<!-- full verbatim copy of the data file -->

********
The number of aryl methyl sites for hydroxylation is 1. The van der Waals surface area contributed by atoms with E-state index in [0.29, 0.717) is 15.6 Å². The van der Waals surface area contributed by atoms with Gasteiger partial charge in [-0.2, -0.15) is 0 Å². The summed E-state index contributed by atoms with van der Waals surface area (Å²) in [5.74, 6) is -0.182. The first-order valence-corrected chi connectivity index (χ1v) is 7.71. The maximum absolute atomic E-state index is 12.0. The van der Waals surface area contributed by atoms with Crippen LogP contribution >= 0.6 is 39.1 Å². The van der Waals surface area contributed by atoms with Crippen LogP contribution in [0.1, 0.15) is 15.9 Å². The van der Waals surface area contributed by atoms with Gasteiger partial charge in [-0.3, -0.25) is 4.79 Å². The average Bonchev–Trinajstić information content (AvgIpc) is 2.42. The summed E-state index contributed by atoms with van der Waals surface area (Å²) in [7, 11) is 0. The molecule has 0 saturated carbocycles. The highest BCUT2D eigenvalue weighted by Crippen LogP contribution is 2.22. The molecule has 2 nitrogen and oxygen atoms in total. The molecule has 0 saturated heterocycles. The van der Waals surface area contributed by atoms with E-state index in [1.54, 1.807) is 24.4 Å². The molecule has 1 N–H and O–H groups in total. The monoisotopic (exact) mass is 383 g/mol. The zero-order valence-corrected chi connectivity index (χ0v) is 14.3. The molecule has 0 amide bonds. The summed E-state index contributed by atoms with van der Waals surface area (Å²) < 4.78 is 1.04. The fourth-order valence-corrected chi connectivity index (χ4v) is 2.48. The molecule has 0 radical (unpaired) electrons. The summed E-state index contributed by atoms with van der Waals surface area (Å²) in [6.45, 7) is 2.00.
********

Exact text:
The number of aryl methyl sites for hydroxylation is 1. The van der Waals surface area contributed by atoms with E-state index in [0.29, 0.717) is 15.6 Å². The van der Waals surface area contributed by atoms with Gasteiger partial charge in [-0.2, -0.15) is 0 Å². The summed E-state index contributed by atoms with van der Waals surface area (Å²) in [5.74, 6) is -0.182. The first-order valence-corrected chi connectivity index (χ1v) is 7.71. The maximum absolute atomic E-state index is 12.0. The van der Waals surface area contributed by atoms with Crippen LogP contribution >= 0.6 is 39.1 Å². The van der Waals surface area contributed by atoms with Crippen LogP contribution in [0.1, 0.15) is 15.9 Å². The van der Waals surface area contributed by atoms with Gasteiger partial charge in [-0.3, -0.25) is 4.79 Å². The average Bonchev–Trinajstić information content (AvgIpc) is 2.42. The summed E-state index contributed by atoms with van der Waals surface area (Å²) in [7, 11) is 0. The molecule has 0 saturated carbocycles. The highest BCUT2D eigenvalue weighted by Crippen LogP contribution is 2.22. The molecule has 2 nitrogen and oxygen atoms in total. The molecule has 0 saturated heterocycles. The van der Waals surface area contributed by atoms with E-state index in [1.54, 1.807) is 24.4 Å². The molecule has 1 N–H and O–H groups in total. The monoisotopic (exact) mass is 383 g/mol. The zero-order valence-corrected chi connectivity index (χ0v) is 14.3. The molecule has 0 amide bonds. The summed E-state index contributed by atoms with van der Waals surface area (Å²) < 4.78 is 1.04. The fourth-order valence-corrected chi connectivity index (χ4v) is 2.48. The molecule has 0 radical (unpaired) electrons. The summed E-state index contributed by atoms with van der Waals surface area (Å²) in [6.45, 7) is 2.00.